Small populations establishing on colonization fronts have to adapt to novel environments with limited genetic variation. The pace at which they can adapt, and the influence of genetic variation on their success, are key questions for understanding intraspecific diversity. To investigate these topics, we performed a reciprocal transplant experiment between two recently founded populations of brown trout in the sub-Antarctic Kerguelen Islands. Using individual tagging and genetic assignment methods, we tracked the fitness of local and foreign individuals, as well as the fitness of their offspring over two generations. In both populations, although not to the same extent, gene flow occurred between local and foreign gene pools. In both cases, however, we failed to detect obvious footprints of local adaptation (which should limit gene flow) and only weak support for genetic rescue (which should enhance gene flow). In the population where gene flow from foreign individuals was low, no clear differences were observed between the fitness of local, foreign, and F1 hybrid individuals. In the population where gene flow was high, foreign individuals were successful due to high mating success rather than high survival, and F1 hybrids had the same fitness as pure local offspring. These results suggest the importance of considering sexual selection, rather than just local adaptation and genetic rescue, when evaluating the determinants of success in small and recently founded populations. Full article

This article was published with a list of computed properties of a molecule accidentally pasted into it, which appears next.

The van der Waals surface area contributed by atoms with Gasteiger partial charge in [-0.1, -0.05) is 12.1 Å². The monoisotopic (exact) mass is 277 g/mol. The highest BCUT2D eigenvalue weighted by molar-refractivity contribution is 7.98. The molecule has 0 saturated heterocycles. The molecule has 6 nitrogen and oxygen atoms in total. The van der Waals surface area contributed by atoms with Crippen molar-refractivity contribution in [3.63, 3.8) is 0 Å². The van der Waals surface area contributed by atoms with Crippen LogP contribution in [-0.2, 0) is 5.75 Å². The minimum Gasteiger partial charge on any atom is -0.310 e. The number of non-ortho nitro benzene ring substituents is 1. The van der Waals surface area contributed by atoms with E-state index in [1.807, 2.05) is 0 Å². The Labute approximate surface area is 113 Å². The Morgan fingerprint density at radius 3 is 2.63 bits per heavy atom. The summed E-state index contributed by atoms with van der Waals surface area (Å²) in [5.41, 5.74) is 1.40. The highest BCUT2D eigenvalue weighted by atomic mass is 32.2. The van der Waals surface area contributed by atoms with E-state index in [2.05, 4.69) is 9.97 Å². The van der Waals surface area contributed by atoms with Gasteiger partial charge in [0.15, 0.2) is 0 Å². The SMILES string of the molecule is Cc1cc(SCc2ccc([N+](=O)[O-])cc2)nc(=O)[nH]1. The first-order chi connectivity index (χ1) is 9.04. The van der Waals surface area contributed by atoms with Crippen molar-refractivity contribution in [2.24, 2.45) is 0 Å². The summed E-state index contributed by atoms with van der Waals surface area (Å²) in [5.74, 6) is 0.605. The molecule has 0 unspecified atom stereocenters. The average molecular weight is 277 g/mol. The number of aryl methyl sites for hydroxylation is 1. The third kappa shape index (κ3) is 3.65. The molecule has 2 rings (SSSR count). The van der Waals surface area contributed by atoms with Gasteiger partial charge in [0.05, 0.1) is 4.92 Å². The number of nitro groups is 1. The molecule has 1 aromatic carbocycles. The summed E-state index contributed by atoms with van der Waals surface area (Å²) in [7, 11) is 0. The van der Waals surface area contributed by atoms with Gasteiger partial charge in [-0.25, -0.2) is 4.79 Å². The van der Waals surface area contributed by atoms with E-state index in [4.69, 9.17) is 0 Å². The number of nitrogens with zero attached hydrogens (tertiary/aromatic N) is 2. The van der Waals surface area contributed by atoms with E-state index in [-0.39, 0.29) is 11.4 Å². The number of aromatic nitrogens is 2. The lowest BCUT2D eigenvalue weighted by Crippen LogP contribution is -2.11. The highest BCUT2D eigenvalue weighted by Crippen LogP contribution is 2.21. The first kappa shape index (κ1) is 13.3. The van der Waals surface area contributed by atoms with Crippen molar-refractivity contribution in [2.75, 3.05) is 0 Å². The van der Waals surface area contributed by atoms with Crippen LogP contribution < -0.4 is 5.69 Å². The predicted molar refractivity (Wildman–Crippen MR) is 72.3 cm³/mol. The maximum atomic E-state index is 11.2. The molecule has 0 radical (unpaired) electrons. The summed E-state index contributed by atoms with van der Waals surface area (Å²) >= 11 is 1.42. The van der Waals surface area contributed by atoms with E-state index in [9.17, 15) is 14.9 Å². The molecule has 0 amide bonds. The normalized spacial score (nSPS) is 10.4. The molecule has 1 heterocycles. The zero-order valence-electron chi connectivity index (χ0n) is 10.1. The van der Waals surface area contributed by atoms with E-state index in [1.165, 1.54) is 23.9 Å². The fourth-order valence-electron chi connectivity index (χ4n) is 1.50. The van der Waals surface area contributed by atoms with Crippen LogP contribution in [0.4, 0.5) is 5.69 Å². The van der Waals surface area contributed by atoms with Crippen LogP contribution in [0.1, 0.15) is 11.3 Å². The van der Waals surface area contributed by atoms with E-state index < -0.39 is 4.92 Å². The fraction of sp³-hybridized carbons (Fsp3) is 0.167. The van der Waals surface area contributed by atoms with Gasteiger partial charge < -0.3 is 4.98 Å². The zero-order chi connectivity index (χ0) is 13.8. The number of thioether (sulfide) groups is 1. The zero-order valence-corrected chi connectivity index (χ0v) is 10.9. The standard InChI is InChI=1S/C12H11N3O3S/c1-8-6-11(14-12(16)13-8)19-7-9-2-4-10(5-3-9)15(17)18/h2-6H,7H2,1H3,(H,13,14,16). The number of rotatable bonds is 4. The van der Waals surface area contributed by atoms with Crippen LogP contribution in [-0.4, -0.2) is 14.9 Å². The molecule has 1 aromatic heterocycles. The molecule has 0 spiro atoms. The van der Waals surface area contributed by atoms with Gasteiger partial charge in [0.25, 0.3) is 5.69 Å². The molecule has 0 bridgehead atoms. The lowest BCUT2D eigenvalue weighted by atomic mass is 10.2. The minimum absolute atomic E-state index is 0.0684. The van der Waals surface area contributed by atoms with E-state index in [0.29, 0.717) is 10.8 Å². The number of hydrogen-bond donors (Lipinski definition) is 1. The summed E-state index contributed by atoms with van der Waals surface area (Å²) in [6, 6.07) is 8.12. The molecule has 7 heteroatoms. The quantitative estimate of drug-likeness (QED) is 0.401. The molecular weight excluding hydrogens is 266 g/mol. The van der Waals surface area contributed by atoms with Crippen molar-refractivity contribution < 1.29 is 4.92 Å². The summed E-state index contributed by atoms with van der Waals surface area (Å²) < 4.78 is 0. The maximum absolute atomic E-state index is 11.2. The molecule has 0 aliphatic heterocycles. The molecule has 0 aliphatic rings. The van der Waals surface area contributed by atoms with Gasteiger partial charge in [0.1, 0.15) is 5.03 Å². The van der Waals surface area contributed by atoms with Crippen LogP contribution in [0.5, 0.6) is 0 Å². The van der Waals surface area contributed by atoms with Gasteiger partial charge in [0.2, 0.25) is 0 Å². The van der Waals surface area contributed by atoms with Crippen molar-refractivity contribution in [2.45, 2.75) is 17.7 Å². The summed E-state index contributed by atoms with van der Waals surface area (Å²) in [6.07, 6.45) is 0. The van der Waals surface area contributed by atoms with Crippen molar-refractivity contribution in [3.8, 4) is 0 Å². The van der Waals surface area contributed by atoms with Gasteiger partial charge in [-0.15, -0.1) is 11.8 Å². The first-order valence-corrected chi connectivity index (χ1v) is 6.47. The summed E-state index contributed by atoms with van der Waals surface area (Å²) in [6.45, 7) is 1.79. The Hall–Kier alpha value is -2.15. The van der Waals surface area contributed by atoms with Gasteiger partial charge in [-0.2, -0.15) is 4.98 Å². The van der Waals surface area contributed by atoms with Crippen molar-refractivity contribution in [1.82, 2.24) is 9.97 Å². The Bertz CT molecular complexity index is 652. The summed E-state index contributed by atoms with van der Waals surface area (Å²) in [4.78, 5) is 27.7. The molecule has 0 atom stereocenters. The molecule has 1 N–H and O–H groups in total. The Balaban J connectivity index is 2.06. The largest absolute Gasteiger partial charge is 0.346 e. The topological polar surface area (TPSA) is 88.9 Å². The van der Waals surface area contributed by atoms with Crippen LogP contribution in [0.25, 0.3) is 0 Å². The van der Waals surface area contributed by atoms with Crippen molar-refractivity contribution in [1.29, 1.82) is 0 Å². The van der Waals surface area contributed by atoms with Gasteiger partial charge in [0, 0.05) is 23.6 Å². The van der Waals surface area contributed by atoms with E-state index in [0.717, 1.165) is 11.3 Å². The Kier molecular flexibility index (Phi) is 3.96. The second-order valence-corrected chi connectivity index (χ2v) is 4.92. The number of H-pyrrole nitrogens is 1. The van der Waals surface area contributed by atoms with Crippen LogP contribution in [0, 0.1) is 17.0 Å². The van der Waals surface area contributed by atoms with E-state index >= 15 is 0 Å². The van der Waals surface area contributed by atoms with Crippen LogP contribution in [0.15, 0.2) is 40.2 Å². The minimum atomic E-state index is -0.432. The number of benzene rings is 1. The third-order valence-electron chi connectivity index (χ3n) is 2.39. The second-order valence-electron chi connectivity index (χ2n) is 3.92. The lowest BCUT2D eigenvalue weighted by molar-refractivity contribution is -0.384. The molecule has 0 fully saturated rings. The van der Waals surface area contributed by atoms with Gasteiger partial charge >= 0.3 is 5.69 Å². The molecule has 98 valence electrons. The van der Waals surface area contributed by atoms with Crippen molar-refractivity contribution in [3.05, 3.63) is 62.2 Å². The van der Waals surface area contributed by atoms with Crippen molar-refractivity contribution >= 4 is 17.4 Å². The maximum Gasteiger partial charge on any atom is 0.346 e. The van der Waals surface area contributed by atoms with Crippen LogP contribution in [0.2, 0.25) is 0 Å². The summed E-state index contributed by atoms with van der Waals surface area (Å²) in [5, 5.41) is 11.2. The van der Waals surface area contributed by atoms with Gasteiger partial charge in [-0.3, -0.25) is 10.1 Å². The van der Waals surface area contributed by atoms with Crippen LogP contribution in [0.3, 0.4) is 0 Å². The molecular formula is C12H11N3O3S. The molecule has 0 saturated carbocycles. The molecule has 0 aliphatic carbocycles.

(This article belongs to the Special Issue Evolutionary Dynamics of Wild Populations)
Show Figures

Graphical abstract

Open AccessArticle
A Disjunctive Marginal Edge of Evergreen Broad-Leaved Oak (Quercus gilva) in East Asia: The High Genetic Distinctiveness and Unusual Diversity of Jeju Island Populations and Insight into a Massive, Independent Postglacial Colonization
Genes 2020, 11(10), 1114; https://doi.org/10.3390/genes11101114 - 23 Sep 2020
Abstract
Jeju Island is located at a marginal edge of the distributional range of East Asian evergreen broad-leaved forests. The low genetic diversity of such edge populations is predicted to have resulted from genetic drift and reduced gene flow when compared to core populations. [...] Read more.